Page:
I had the opportunity to travel to the UK in April and speak at BrightonSEO, an SEO conference I’ve always admired from afar in the United States.
Needless to say, it was an incredible experience. I return from England having connected with many of my European SEO brethren, a liking of beans for breakfast, and with the word “garbage” stricken from my vocabulary and replaced with “rubbish”.
For those of you who did not make it out to see my presentation, or for those who attended and yearned for greater detail, I present to you this recap of my presentation…
Whilst chatting in our office last week, reminiscing of ye old SEO tactics such as article spinning, automated backlink tools, etc, we started talking about article spinning and how it might have some legitimate value in certain use cases.
But first, let’s just one thing straight: In no way do I / we condone the use of article spinning for the purpose of blog posts, news articles or anything in between. There is a time and a place for everything, and spinning an entire article to get a unique version just isn’t something I’d recommend. On the other hand their are a few uses that I think we could re-examine such as:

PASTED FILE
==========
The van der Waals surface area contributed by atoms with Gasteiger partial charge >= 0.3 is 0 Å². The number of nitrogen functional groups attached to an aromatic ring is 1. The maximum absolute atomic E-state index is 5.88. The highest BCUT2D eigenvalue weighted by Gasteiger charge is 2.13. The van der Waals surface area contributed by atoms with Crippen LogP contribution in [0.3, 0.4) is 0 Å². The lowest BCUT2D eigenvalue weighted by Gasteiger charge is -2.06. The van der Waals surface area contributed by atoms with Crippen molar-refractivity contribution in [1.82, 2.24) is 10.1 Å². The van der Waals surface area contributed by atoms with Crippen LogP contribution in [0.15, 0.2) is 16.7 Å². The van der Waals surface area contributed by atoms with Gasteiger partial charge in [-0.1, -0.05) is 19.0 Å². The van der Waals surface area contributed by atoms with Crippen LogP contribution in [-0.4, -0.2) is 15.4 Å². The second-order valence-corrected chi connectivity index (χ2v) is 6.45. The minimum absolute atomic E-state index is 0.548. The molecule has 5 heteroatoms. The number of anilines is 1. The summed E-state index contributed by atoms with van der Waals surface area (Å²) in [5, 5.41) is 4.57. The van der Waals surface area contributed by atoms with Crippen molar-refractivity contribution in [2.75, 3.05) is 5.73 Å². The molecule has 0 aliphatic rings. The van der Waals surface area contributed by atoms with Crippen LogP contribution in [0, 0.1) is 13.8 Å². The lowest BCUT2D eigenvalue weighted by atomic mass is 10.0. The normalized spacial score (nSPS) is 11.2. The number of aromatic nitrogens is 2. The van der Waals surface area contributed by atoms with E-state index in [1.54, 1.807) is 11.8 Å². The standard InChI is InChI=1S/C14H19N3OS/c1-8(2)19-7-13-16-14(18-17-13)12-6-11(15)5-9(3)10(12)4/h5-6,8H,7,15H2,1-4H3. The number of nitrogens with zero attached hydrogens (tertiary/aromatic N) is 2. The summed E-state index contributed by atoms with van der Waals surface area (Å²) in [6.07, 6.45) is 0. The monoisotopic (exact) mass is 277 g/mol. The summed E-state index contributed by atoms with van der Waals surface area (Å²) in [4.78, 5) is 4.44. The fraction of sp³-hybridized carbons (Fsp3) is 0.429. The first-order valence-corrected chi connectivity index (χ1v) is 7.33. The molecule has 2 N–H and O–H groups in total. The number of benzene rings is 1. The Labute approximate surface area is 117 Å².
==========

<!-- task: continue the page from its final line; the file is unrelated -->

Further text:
- eCommerce descriptions
- photo gallery descriptions
- meta descriptions, in some cases
- and a few more
What is Bing It On?
Bing It On is a valiant marketing effort by Microsoft search engine Bing. The campaign claims that People Chose Bing Web Search Results Over Google Nearly 2 to 1 in Blind Comparison Tests and is fueled by BingItOn.com, a website where people could see for themselves in a blind comparison test (similar to the old Pepsi Challenge comparing Coca-Cola and Pepsi) which search results they prefer, Google’s or Bing’s. The website strips formatting of the SERPs (although it doesn’t do a great job of this as things like author pictures still appear for Google) so that users are unable to distinguish between which search engine is on the left or right. The user can search using a custom search term or use the search suggestions provided by Bing. Search engines switch sides randomly, and the user indicates which side’s results they prefer. They can also answer that it was a “draw” if they cannot choose a winner for that round.